March 19 2021 at 10:54 am
‘Cultural Marxism’ is, of course, an anti-semitic trope

Reply

It’s the Joos that want to eliminate the bourgeoisie as a class?

Damn stupid

A company now has to be considered bankrupt if it cannot undertake its trade and be net carbon neutral when doing so.

So, let us consider the activities of an LLP. There is the heating of a house in Ely. The transport of the workforce to conferences and the like, using those jet planes. The internet is 2 or 4 or 8% or whatever number is claimed now of all electricity use – much of which has carbon emissions. Breathing out produces CO2.

So, an LLP doing nothing but campaign upon climate issues is carbon bankrupt. For we’ve already said that offsets are not to be allowed.

We’ve also already said that it must be each component of the economy that is net zero, not the economy as a whole. So, that forests absorb or whatever is not allowed.

So, the P ³ is carbon bankrupt then.

It burns, doesn’t it?

Here is the P³ struggling along on mere part time grant work and:

where Big 4 partners regularly earn well in excess of £500,000 a year.

Which is what all the complaints over audit are about. How dare they when I don’t? Am I not worthy?

There is much to criticise within it because almost none of the current issues in accounting and auditing that need to be addressed are tackled by the proposals made.

Tsk, shouldn’t the person ruminating make what the person who does does?

At the core of the failure by the government on this issue is their adherence to a mid-twentieth-century view of what the company is all about.

As opposed to my view which I made up myself, alone.

First, any accounting standard for greenhouse gas emissions that does not require Scope 3 disclosure is incomplete. In fact, it’s not a standard worth calling by that name because it ignores a crucial issue.

Alone I tell ‘ee! That everyone else giggles at me shows I am right!

Thankfully there is a better option. That is sustainable cost accounting. That will work. And that’s what financial support has to be linked to because it makes Scope 3 disclosure mandatory.

The government’s proposals do not do that. And for that reason they fail to address the issue of climate change and accounting, whatever other failings there might be in the Task Force on Climate-related Financial Disclosures.

Meeeeeee!

A note about using false names

A particular name was used to comment elsewhere. Made it look like an extant academic was critiquing Spud. The academic themselves has indicated that they’re not happy with this. At least, so they’ve said to me.

Which seems fair enough. So, sport it is, of course it is. But not with the names of current real people perhaps?

P³ against carbon taxes

And it seems you think a tax – which would be massively regressive and impose no cost on business since all would be passed to the end consumer – would solve the [robnlem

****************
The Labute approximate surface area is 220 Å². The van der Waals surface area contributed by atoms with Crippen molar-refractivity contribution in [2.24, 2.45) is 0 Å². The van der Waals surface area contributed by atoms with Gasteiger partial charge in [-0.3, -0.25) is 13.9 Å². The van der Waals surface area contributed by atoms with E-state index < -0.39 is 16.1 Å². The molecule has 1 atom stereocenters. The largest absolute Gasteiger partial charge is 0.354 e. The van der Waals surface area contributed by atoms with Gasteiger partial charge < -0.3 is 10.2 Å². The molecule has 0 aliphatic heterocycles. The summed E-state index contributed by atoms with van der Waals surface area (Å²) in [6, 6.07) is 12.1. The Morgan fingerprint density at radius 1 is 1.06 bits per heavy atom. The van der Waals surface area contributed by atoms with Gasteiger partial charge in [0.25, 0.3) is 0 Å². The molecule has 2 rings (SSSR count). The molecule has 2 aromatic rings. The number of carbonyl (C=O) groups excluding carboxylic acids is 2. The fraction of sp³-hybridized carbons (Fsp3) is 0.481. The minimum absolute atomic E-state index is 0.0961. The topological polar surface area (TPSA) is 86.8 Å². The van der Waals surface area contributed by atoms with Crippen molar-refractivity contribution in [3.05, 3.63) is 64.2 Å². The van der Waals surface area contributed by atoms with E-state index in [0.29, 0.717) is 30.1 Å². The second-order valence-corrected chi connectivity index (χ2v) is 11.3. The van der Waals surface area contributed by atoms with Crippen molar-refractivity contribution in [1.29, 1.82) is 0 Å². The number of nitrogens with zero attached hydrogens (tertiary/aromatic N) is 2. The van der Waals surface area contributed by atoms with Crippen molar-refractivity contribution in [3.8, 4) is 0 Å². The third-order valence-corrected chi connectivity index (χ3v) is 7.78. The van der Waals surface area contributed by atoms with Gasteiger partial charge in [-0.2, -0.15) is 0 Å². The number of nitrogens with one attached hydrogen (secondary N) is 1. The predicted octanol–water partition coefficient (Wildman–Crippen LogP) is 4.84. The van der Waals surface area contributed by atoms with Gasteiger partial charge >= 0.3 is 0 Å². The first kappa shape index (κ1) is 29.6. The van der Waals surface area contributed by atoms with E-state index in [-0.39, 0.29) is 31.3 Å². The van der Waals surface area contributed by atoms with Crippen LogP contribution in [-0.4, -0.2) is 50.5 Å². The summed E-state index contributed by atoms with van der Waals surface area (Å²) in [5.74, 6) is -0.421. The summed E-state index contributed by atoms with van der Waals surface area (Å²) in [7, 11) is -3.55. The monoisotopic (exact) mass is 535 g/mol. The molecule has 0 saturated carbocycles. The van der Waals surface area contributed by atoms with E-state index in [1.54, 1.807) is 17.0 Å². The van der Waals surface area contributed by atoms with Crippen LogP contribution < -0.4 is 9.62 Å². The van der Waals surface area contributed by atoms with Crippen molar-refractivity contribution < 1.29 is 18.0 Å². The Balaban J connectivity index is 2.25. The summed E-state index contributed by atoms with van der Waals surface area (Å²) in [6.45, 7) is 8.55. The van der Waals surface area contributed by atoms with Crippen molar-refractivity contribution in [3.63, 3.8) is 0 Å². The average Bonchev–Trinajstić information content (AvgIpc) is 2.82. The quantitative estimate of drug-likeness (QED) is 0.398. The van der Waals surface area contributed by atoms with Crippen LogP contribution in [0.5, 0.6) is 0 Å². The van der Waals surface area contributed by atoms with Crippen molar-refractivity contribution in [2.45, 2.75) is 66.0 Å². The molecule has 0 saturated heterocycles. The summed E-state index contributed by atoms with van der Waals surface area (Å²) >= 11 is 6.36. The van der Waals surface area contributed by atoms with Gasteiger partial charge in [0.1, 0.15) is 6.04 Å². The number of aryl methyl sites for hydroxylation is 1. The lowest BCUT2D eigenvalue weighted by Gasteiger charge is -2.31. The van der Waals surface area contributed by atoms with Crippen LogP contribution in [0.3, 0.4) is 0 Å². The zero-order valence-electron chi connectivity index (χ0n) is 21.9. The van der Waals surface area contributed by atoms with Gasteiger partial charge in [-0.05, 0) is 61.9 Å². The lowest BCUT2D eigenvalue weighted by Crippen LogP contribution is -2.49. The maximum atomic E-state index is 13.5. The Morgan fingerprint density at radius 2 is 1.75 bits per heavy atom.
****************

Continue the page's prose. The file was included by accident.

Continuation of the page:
I disagree

Well, closing down much of industry because it’s carbon bankrupt would also have the occasional effect upon end consumers…..

As was the assumption that externalities were of no consequence – and so therefore unpriced.

Well, yes, so if we price them with a carbon tax then we’re done, aren’t we?

P³ against carbon taxes

And it seems you think a tax – which would be massively regressive and impose no cost on business since all would be passed to the end consumer – would solve the [robnlem

I disagree

Well, closing down much of industry because it’s carbon bankrupt would also have the occasional effect upon end consumers…..

As was the assumption that externalities were of no consequence – and so therefore unpriced.

Well, yes, so if we price them with a carbon tax then we’re done, aren’t we?

P³ against carbon taxes

And it seems you think a tax – which would be massively regressive and impose no cost on business since all would be passed to the end consumer – would solve the [robnlem

I disagree

Well, closing down much of industry because it’s carbon bankrupt would also have the occasional effect upon end consumers…..

As was the assumption that externalities were of no consequence – and so therefore unpriced.

Well, yes, so if we price them with a carbon tax then we’re done, aren’t we?

P³ against carbon taxes

And it seems you think a tax – which would be massively regressive and impose no cost on business since all would be passed to the end consumer – would solve the [robnlem

I disagree

Well, closing down much of industry because it’s carbon bankrupt would also have the occasional effect upon end consumers…..

As was the assumption that externalities were of no consequence – and so therefore unpriced.

Well, yes, so if we price them with a carbon tax then we’re done, aren’t we?

Won’t this piss the P³

Housing wealth is now between two and four times as large as GDP in many Western economies. This column reintroduces land and housing structures to the theory of optimal taxation, and finds that first-best taxation is achieved through a property tax on land and requires no tax on capital. Even absent land taxes, one can tax land indirectly and reach a Ramsey second best still with no tax on capital and positive housing rent taxes in the steady state.

If it’s land prices that are the problem then tax land prices, not capital or rich folks.